The Best Of Both

It was once said that there is a sad failing and a great strength in both traditional and modern churches. The traditional churches which have been part of our lives for centuries if not thousands of years have strong roots which protect them against swaying of the cultural tide, it allows the elders to use their wisdom to guide and teach those growing up in the church. However, a traditional church may be so rooted in it’s way that when God’s Spirit attempts to move them, call them, pull them out of their comfort zone, it may take so long to discuss, plan, pray and eventually move that they miss the opportunity. In comparison, a modern church, for example some Vineyard churches, or free non-denominational churches, might be so willing to follow the spirit that they can act quickly, praying, hearing and moving with trust and enthusiasm, full of young leaders and groups who can jump out of the boat at a moments notice. However, because of their newness, they lack defined roots and elders, they might lack the tradition and can sometimes be swayed too easily by false prophets and new ideas that they go too far.

I have been in both of these. I was brought up Roman Catholic but in an active Church of England school (by active I mean our school took part in the church activities pretty regularly). I also ended up in a Salt & Light associated church, and finally a Vineyard. I have fond memories of each of these, and other parts that I disagree with, and of course no church is perfect so I don’t expect them to fit me, rather I know that the point is not to find a church that suits my life, but where I can assist and help a growing church.

There is a dream in my mind though of a church which manages to successfully learn from both the new and the old. That sounds stupid because if there was a church created it would automatically be new and have even fewer roots. But what if we could pick up on older traditions that may well have really played a large role in the spiritual formation of the people around it, as well as being able to move easily with the wild goose that is the Holy Spirit. I question whether traditions such as a confessional could be reused, not in a way that puts a priest in the place of God, but as a safe place to talk and pray for forgiveness. I wonder if the symbology of things such as incense, water, and communion (that tends to happen more frequently in traditional churches) could be given more significance alongside the education of what they really mean.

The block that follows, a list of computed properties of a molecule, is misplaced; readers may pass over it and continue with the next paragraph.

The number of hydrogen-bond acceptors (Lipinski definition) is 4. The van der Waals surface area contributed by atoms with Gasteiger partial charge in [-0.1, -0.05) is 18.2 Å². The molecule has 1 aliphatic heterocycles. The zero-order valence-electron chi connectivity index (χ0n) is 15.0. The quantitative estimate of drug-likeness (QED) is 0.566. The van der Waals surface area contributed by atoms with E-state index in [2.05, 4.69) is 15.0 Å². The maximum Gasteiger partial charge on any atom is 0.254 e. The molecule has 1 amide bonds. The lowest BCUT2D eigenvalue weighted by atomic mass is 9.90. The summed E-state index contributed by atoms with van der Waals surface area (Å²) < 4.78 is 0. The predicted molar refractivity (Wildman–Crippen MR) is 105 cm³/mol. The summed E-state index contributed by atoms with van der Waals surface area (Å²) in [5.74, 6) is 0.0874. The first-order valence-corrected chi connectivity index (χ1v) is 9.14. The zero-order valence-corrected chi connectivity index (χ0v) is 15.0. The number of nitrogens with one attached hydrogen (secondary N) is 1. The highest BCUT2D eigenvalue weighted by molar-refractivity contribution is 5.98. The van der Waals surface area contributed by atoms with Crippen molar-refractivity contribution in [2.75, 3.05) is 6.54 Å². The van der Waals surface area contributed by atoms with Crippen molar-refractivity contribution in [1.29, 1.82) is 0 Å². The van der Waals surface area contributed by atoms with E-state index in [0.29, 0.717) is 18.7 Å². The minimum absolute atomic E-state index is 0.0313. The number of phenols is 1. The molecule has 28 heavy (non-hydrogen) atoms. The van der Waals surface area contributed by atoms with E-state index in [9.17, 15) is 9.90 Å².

Worship music is part of this, and although I am not half as qualified as a few friends of mine, I feel that music epitomises the variety of churches around. I have often said that I don’t understand using music you hate or dislike to praise God with. Why are you giving Him something you don’t like? Why not give Him what you consider to be your best? Something I would love to see in a church at somepoint is a real eclectic mix, full of culture and styles and creativity. Can you imagine moving from a classical requiem, into Jazz or Blues, followed by Gospel music, onto African harmonies and groans, and into an acoustic guitar, all in one worship session. I think the worship leaders I know, however much they might like music, might kill me for expecting that much work from them, but the diversity and force of creation would be there.

These are all just thoughts and I hope one day to be part of a church which allows themselves to learn from all sides how to be better followers and witnesses of Christ. In the meantime, I thought I’d share with you a story I read this morning which made me smile. I don’t think it’s harshly meant, and I think it’s well worth being able to laugh at ourselves, whatever side you stand on. Enjoy!

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